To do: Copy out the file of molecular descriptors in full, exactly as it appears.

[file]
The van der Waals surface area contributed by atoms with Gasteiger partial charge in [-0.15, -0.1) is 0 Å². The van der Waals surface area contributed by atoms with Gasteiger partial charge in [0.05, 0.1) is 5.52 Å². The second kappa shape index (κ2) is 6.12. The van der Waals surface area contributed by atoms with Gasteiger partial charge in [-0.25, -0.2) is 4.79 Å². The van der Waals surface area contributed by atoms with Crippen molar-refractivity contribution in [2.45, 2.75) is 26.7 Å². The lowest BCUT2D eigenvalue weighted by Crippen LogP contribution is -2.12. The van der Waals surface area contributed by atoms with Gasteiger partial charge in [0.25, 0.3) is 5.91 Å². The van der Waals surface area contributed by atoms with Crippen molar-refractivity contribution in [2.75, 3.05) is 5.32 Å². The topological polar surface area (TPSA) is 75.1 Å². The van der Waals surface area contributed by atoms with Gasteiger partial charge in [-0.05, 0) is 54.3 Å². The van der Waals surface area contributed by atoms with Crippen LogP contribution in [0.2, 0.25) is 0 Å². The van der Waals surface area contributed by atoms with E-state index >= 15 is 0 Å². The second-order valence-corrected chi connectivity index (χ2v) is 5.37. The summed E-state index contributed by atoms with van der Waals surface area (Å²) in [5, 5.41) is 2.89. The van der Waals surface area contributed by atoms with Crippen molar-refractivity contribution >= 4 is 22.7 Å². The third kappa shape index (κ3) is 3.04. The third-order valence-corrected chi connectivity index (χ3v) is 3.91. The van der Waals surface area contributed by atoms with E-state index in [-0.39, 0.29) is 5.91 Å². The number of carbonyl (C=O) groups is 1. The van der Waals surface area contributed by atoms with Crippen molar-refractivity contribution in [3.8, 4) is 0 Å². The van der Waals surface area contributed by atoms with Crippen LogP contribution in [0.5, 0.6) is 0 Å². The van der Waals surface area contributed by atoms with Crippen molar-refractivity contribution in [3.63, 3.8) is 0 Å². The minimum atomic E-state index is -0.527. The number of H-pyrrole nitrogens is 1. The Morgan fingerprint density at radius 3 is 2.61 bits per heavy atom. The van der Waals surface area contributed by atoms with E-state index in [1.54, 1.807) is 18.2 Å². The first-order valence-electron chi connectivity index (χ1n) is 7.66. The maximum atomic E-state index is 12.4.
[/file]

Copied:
The van der Waals surface area contributed by atoms with Gasteiger partial charge in [-0.15, -0.1) is 0 Å². The van der Waals surface area contributed by atoms with Gasteiger partial charge in [0.05, 0.1) is 5.52 Å². The second kappa shape index (κ2) is 6.12. The van der Waals surface area contributed by atoms with Gasteiger partial charge in [-0.25, -0.2) is 4.79 Å². The van der Waals surface area contributed by atoms with Crippen molar-refractivity contribution in [2.45, 2.75) is 26.7 Å². The lowest BCUT2D eigenvalue weighted by Crippen LogP contribution is -2.12. The van der Waals surface area contributed by atoms with Gasteiger partial charge in [0.25, 0.3) is 5.91 Å². The van der Waals surface area contributed by atoms with Crippen molar-refractivity contribution in [2.75, 3.05) is 5.32 Å². The topological polar surface area (TPSA) is 75.1 Å². The van der Waals surface area contributed by atoms with Gasteiger partial charge in [-0.05, 0) is 54.3 Å². The van der Waals surface area contributed by atoms with Crippen LogP contribution in [0.2, 0.25) is 0 Å². The van der Waals surface area contributed by atoms with E-state index >= 15 is 0 Å². The second-order valence-corrected chi connectivity index (χ2v) is 5.37. The summed E-state index contributed by atoms with van der Waals surface area (Å²) in [5, 5.41) is 2.89. The van der Waals surface area contributed by atoms with Crippen molar-refractivity contribution >= 4 is 22.7 Å². The third kappa shape index (κ3) is 3.04. The third-order valence-corrected chi connectivity index (χ3v) is 3.91. The van der Waals surface area contributed by atoms with E-state index in [-0.39, 0.29) is 5.91 Å². The number of carbonyl (C=O) groups is 1. The van der Waals surface area contributed by atoms with Crippen molar-refractivity contribution in [3.8, 4) is 0 Å². The van der Waals surface area contributed by atoms with Crippen LogP contribution in [0.5, 0.6) is 0 Å². The van der Waals surface area contributed by atoms with Crippen molar-refractivity contribution in [3.63, 3.8) is 0 Å². The minimum atomic E-state index is -0.527. The number of H-pyrrole nitrogens is 1. The Morgan fingerprint density at radius 3 is 2.61 bits per heavy atom. The van der Waals surface area contributed by atoms with E-state index in [1.54, 1.807) is 18.2 Å². The first-order valence-electron chi connectivity index (χ1n) is 7.66. The maximum atomic E-state index is 12.4.